I’m sure there’s a corporate governance lesson in there somewhere.
1. We’ve previously met Fried for his work on informed share buybacks, where corporate insiders cause the company to buy back stock cheap and enrich themselves by the concentration of their own shareholdings. Obviously there is evidence the other way too.
2. Non-intuitive! Here’s the argument:
AOL, with a market capitalization of over $200 billion, used $162 billion of stock to acquire Time Warner. The companies thus had roughly equivalent market capitalizations before the merger. A hypothetical AOL shareholder owning 2% of AOL before the merger thus would have ended up with approximately 1% of the combined firm.
There is little doubt, from an ex post perspective, that the acquisition destroyed long-term economic value. The expected synergy benefits failed to materialize. In fact, AOL and Time Warner parted ways nine years later, suggesting that synergy effects were actually negative. The economic costs of this failed marriage included the transaction costs associated with combining and then splitting the businesses, as well as the negative synergy costs incurred while keeping the two firms stapled together.
Nevertheless, AOL’s long-term shareholders appear to have benefited from the transaction. When AOL and Time Warner were separated in 2009, AOL was worth $3.5 billion while Time Warner was valued at about $36 billion, for a combined value of about $40 billion. Assuming AOL would have been worth the same ($3.5 billion) in 2009 had it not acquired Time Warner, our hypothetical 2% AOL shareholder would (absent the merger) have owned shares worth $70 million. Instead, as a result of the merger, that shareholder would have owned 1% of AOL (worth $35 million) and 1% of Time Warner (worth $360 million), for a total value of approximately $400 million—more than five times the value of her hypothetical no-transaction stake in AOL.
So the long-term 2% AOL shareholder whose stake was worth $4 billion pre-merger in 2000 ends up with a $400 million AOL/Time Warner stake in 2009, losing about 90% of her money. GREAT. The point is that if not for the merger her AOL-only stake would be worth only $70 million and she’d have lost 98% of her money, so the merger helped her out a lot. A lot of work is being done by that “Assuming AOL would have been worth the same in 2009 had it not acquired Time Warner,” which is odd since Fried just got through saying that the merger destroyed value.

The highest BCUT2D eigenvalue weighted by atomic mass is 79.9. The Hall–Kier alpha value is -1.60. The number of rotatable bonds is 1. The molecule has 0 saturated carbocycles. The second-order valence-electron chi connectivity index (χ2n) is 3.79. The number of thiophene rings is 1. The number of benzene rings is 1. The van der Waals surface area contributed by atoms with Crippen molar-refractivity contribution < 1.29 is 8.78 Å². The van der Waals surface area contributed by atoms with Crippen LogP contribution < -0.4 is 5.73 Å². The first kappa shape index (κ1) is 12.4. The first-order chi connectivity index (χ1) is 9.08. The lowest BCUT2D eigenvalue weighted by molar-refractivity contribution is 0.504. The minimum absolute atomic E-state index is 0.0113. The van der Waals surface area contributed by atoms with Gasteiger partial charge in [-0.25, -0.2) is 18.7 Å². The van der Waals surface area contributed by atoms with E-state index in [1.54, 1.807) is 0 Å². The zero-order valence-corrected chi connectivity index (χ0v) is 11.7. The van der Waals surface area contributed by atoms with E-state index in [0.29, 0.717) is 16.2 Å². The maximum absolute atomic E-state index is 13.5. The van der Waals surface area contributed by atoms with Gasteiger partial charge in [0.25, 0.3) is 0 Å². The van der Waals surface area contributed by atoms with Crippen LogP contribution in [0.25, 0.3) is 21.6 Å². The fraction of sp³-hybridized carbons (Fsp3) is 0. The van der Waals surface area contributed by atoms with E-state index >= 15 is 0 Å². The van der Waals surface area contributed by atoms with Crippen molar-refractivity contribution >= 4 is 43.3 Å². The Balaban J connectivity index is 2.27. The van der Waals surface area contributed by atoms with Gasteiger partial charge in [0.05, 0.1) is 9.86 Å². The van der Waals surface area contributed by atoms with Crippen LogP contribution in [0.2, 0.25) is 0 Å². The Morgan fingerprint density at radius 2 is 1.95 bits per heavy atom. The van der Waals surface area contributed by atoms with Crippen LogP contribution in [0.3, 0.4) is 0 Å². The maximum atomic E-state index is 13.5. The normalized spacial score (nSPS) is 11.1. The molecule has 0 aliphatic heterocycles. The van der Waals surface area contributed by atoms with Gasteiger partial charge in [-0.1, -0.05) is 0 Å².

Still you get the idea: if, as seems at least plausible, AOL’s “real” value in 2000 was only a tiny fraction of its $200bn market cap – that is, it was wildly overpriced – using that inflated market cap to grab some valuable property for long-term AOL shareholders might help them, even if it’s value-destructive to everyone else. A fun thing to ponder is: what would have been the best thing to do for those long-term AOL shareholders in 2000? Big cash dividend? That $200bn market cap was based on expectations, not cash piles. Issue $162bn worth of stock to acquire some safer asset than Time Warner (e.g. sell $162bn of stock for cash, invest proceeds in Treasuries, which wouldn’t lose ~75% of their value as Time Warner did)? That’s obviously better ex post, but in practice it’s hard to do a gigantic equity offering for cash – and probably impossible to do a hundred-billion-dollar one – particularly if your use of proceeds is like “put money in the bank for the day that everyone realizes our business model is garbage.” (You could do a better merger than the Time Warner one, of course, but you could also do a worse one; it’s hard to know ex ante – imagine if AOL had acquired Countrywide in a stock deal.)
The answer is probably “turn them into short-term shareholders,” i.e. sell. But a respectable alternative answer would be “don’t buy Time Warner, focus on being an internet company, and try to innovate – maybe invent Facebook or something.” It’s certainly at least possible that that strategy would have lost less than 90% of their money. Anyway.
3. Though one shouldn’t be too critical as FB was to some extent forced to IPO when it did, having grown too large to stay private mainly through employee stock issuance. Also of course this is muddied because the insiders sold lots of stock in the IPO, top-ticking on their own. In general “issue more stock” is never a first-best way to favor shareholders in overpriced companies: the first-best way is for them to sell their stock. But then, analytically, they’re not “long-term holders.” I suppose unless they keep some.
4. It goes on from there. “He was a longtime Democrat, but his investors decided to make him register as a Republican, which they argued was more business-friendly.” The girlfriend, understandably, leaves.